Basketball usually isn’t funny. Watching the Timberwolves evokes a wide array of emotions of mine and, if you’re reading this, probably yours too. In recent seasons past the Wolves’ play has incited fans to boil with anger and discontent–the ones who didn’t walk away entirely, that is. With the exception of January 2009 and last season with Ricky, the overwhelming reaction to watching Wolves basketball has been negative. We’ve distracted ourselves in different ways, looking ahead to the umpteenth consecutive draft lottery or arguing about whether Kobe is actually better than Jordan. But laughter was rarely a part of the equation.
That doesn’t mean there were no laughs. One sticks out: I have one memory of LOL’ing my face off at Target Center during a particular Wolves game. This game. It was a rare game Pat and I attended together when he was home for the week. We were still trying to figure out who we really had in this new group who arrived in the KG deal. The team was playing really, really badly (apparently a 4-26 record heading into that Blazers tilt) but we each had a few guys that piqued our interest as possible long-term solutions. We should’ve known better. Now they’d be lucky to make one of our League Pass Teams.
One was Al Jefferson, who had a totally unique “throwback” game, was piling up points in the post. Another was Ryan Gomes, who looked solid, with the fundamentals down and decent defensive instincts. The third was Bassy Telfair – a hyped-up high school prospect with Coney Island street cred.
But there was one player Pat and I disagreed on: Gerald Green.
Green was drafted straight out of high school by the Celtics and was included in the Garnett trade, without fanfare in Minneapolis or regret in Boston. He was a wing with great length and tantalizing athleticism (KAAAAAAAAAHN!) who had yet to translate those gifts into meaningful basketball production.
Green’s game was built more for the street than the NBA hardwood. There was a time when iso’s ruled the world, but Gerald wasn’t living in it and he didn’t seem to get that. His worst qualities mirrored one of his teammates, Shaddy McCants. The difference was, McCants had a nice shooting touch and could score a relatively efficient 20 points when the stars aligned. Green had the shot and the hops, but unlike (good) McCants, he had the composure of a golden retriever.
So in that game, on one 4th Quarter possession, Pat and I had been going back and forth on Green; me saying he was terrible and soon out of the league, Pat saying he was too talented for that and that the Wolves oughta give him some time
In what seemed like just PERFECT timing for my argument, Green took a pass on the right wing, channeled his inner-J.R. Rider, and waited between 10 and 23 seconds for the shot clock to approach zero before *deciding* on a move. I’m pretty sure the Playstation controller in Green’s head hit some combo of special moves & joystick misdirections that led to (I’m trying to remember exactly here, so this is probably embellished, but not by as much as it sounds) a short dribble right, between the legs dribble back to the left, and then a hard spinning reverse pivot back to his right where he launched a spinning fadeaway near the right baseline. The the end result–the ball hit the back edge of the side backboard and squirted out of bounds–was impossibly even worse than the move that generated it. I burst out laughing and was ready to rest my case. Gerald Green sucked and always would suck. Have a nice life in Skopje, Gerald!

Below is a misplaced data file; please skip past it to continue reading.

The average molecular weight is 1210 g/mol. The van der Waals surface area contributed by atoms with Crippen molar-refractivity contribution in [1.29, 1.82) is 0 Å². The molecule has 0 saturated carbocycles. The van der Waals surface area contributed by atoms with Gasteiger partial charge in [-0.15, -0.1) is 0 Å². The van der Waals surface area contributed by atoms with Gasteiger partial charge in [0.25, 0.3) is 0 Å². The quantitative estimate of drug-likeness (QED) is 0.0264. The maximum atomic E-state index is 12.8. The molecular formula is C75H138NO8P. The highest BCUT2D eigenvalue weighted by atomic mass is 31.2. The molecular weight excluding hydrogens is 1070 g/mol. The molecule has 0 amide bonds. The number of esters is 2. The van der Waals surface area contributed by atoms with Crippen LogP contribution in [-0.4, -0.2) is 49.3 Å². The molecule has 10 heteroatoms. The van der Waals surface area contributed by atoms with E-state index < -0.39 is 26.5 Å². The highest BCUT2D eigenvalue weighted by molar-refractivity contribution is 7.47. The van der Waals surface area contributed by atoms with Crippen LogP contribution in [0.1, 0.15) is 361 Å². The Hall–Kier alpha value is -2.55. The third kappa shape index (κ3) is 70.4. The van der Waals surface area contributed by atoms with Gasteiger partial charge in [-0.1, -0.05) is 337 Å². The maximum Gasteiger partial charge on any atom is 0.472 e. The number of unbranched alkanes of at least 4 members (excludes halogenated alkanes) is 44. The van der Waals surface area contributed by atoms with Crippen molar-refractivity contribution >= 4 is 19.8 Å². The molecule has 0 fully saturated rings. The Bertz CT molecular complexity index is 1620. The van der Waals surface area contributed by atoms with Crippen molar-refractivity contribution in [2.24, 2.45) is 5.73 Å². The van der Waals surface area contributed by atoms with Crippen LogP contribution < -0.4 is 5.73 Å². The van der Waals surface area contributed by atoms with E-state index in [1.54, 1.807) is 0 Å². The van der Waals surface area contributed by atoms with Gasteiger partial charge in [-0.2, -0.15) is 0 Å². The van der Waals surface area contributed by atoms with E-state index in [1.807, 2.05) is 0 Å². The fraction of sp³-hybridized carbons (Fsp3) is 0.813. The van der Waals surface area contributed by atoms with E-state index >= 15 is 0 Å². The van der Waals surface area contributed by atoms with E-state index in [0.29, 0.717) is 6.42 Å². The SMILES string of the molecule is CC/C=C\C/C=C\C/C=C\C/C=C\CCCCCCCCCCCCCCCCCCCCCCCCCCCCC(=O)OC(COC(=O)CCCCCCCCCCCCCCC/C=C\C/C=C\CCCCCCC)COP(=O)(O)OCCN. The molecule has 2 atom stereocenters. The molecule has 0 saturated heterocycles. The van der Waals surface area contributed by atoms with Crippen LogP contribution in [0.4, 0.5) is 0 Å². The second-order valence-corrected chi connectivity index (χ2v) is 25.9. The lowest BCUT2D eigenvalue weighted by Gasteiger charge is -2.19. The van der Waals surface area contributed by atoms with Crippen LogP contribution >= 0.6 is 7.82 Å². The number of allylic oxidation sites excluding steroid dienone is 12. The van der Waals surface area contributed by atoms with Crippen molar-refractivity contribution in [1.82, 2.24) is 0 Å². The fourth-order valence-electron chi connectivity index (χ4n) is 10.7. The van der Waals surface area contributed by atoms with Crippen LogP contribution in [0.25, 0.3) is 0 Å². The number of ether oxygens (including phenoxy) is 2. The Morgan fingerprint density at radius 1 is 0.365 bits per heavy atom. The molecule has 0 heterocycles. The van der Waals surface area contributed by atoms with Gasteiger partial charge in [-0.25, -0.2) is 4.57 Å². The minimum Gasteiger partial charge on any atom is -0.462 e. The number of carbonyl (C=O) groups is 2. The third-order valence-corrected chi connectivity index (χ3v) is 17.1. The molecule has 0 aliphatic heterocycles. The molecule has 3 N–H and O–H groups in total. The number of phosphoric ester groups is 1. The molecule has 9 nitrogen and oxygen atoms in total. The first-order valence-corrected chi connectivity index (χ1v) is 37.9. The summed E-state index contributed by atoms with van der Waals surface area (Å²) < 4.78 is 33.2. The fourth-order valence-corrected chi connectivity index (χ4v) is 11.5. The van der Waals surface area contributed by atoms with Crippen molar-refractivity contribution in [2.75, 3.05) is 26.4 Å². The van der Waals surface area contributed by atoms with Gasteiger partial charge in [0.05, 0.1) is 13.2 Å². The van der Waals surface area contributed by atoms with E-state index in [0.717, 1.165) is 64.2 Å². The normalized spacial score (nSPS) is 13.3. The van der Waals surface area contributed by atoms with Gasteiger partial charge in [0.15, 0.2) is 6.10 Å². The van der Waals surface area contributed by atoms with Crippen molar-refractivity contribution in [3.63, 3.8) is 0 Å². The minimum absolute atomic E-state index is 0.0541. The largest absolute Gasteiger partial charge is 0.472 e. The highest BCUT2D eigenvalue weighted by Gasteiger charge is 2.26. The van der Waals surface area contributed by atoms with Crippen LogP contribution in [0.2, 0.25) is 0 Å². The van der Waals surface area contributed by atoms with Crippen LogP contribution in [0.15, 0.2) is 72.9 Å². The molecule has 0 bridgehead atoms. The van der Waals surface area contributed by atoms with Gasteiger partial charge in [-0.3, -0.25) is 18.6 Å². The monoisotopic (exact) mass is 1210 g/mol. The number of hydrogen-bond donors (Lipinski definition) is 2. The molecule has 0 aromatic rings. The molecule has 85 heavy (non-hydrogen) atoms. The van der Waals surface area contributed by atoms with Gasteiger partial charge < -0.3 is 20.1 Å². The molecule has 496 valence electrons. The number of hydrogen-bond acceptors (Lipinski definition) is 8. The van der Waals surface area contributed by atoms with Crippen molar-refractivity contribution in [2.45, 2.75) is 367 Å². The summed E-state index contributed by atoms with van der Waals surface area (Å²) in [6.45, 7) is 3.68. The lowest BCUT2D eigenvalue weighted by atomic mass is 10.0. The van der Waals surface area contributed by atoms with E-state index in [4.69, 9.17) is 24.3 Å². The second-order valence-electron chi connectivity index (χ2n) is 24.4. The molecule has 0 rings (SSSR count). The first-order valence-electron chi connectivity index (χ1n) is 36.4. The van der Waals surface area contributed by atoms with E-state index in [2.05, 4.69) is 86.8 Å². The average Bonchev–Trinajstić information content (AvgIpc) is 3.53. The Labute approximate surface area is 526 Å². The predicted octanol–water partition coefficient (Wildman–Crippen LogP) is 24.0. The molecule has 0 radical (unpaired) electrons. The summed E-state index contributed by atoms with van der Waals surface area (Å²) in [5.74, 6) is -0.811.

And for a long time, I believed I had won that argument. Green got a cup of coffee in Dallas the next season after the Wolves declined his team option. Then he spent 2009-10 and 2010-11 out of the NBA, first playing in Russia and then the D-League. I’d practically forgot he existed when, last year, news broke (“broke” is perhaps a bit strong here, unless you’re an NBA junkie/blogger) that Green was back, having signed with New Jersey. I remained skeptical but was anxious to see if anything had changed with the enigmatic baller. After all, the man could blow out cupcakes while dunking. There are less-interesting players to watch, even if I was pretty sure they were all better than Green.
The crazy thing was, Gerald had grown some game in his time out of the League. Along with completing the best alley-oop dunk in league history, Green also played some very solid minutes for the Nets. He played in 31 games through the entire months of March and April. In April, he averaged 15.1 points on 46.4 percent shooting, including 41.2 percent from three. For those 31 games, his win shares per 48 was .072, up from the negative WS/48 he’d posted in his previous two seasons, and his 15.8 PER was up from the single-digit rating he’d had his last year in ‘Sota.
The crazy thing is, in the offseason Green inked a three-year deal with the Indiana Pacers; a franchise being run by a guy who’s no dummy–Kevin Pritchard–and is on the rise. So Green will finally be logging minutes in a winning atmosphere with a little job security.
All this came back to me when I saw Green posted on ESPN’s player ranking this morning at #246. While the rank doesn’t exactly inject Green into the MVP conversation, it validates him as a credible NBA player. As far as that night when I was tearing up from my own laughter at Green’s floor decisions, I’m pretty sure it means he’s come a long way. I like that this can still happen in an era of advanced metrics and “players are who they are.” Green’s not who he was–he clearly worked on his game, was receptive to some coaching, and managed to mold himself into a nice player.
Best of luck to him this year in Indiana.